The season 43 premiere of "Saturday Night Live" picked up right where the show left off — with Alec Baldwin's Emmy-winning performance as President Donald Trump.
"It's all part of the plan. The more chaos I cause, the less people can focus," Baldwin jokes as Trump. "Let's keep the chaos coming."
Baldwin's Trump, wearing golf attire, tells press secretary Sarah Huckabee Sanders (Aidy Bryant) he "sacrificed" the back nine at the golf course to return to the Oval Office. He receives a phone call from San Juan Mayor Carmen Cruz, who asks him for more aid after Hurricane Maria devastated Puerto Rico.
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"Ma'am, I don’t know if you know this, but you’re on an island in the water, the ocean water. Big ocean, with fishies and bubbles and turtles that bite," Trump said, parodying comments the real Trump made on Friday. "We want to help you, but we have to take care of America first."
"You do know we're a U.S. territory, don't you?" Cruz countered. Trump tried to reassure her he knew that.
The cold open comes on the same day the real President Trump attacked Cruz in a series of tweets after she said the Trump administration is "killing us with the inefficiency" of slow federal aid to storm-ravaged Puerto Rico.
After Baldwin's Trump hangs up, he praised Sanders for being a "straight shooter" and said it was why she "outlasted Sean Spicer, Scaramucci, Bannon, Priebus, Gorka, Flynn, Yates, and Tom Price."
"I'm no nonsense but I'm all nonsense," Bryant's Sanders said.
When Trump tells her she handled the controversy surrounding NFL athletes protesting during the national anthem well, she said she shouldn't have called it a "black and white issue" but a "black versus white issue."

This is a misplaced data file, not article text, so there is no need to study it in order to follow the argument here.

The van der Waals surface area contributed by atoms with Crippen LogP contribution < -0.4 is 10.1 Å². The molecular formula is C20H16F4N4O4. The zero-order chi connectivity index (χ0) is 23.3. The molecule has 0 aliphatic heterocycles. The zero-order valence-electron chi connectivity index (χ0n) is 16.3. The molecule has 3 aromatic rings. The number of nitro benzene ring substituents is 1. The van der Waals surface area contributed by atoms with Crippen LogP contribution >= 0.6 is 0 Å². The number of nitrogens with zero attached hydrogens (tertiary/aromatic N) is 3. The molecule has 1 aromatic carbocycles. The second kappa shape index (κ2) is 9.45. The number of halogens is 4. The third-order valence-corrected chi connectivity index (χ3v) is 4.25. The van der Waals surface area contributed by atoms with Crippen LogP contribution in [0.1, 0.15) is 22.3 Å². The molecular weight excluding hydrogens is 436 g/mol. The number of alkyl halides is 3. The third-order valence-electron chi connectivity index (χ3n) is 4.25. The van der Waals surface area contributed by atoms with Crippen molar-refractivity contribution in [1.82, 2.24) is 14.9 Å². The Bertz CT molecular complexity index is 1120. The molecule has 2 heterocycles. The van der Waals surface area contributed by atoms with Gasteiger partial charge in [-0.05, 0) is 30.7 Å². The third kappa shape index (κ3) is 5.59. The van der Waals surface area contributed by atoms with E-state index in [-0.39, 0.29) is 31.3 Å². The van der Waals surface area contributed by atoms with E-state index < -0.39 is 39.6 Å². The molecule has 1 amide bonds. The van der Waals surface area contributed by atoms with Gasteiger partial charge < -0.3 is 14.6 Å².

Trump replies that he loves football and thinks he could've played.
"People say I remind them of an NFL player because I’m combative, I like to win, and I might have a degenerative brain disease," he said.
Kate McKinnon then enters as Attorney General Jeff Sessions and has an awkward exchange with Trump about their relationship, which ends with Sessions begging Trump not to negatively tweet about him.
Senate Minority Leader Chuck Schumer, played by Alex Moffatt, then interrupts to meet with Trump for a "secret deal," mirroring the surprise agreement made by the real pair weeks ago regarding DACA.
Colin Jost and Michael Che kicked off "Weekend Update" with President Trump's tweets about Puerto Rico and Mayor Cruz.
"Trump says the people of Puerto Rico 'want everything to be done for them,'" Jost said. "Then he told his caddy to repair his divot and drive him to the next hole."
Jost said Trump's handling of Maria is comparable to George W. Bush dealing with Hurricane Katrina. He also compared Trump unfavorably to rapper Pitbull, who recently lent his private plane to the relief effort.
"If only Donald Trump knew someone with a private jet," Jost quipped, alluding to the recent dismissal of Health and Human Services Secretary Tom Price, who resigned after reports emerged about his private plane use.
"In one month you have mishandled Puerto Rico, DACA, the NFL," Che said. "It’s like when anybody darker than your golf pants has a problem you’re thinking, 'How can I make this worse?'"
"Weekend Update" also covered the recent memo sent out by NBA commissioner Adam Silver reminding players they must stand for the national anthem, amid controversy over the NFL's recent display of protests.
Che estimates the NBA is "130 to 140 percent black" and asks what Silver would do if they all decide to kneel.
"It's hard to ask black people to respect the flag when we know that this country cares more about it than us," he said.
Musical guest Jay-Z made a political statement by wearing a black, number seven football jersey, the back reading "Colin K" on the back for Colin Kaepernick, the NFL player who was the first to not stand during the national anthem last year.
Jay-Z performed "Bam" with Damian Marley and "4:44" from his new album of the same name.
Ryan Gosling was this week's host and in his opening monologue, which Emma Stone joined, makes fun of himself as the guy "who saved jazz," riffing off his role in "La La Land."
"SNL" kicked off its new season on Saturday boosted by a big night at the Emmy Awards earlier this month. Last season was the show's most-watched in 24 years, according to NBC, in a season that saw an unpredictable political climate.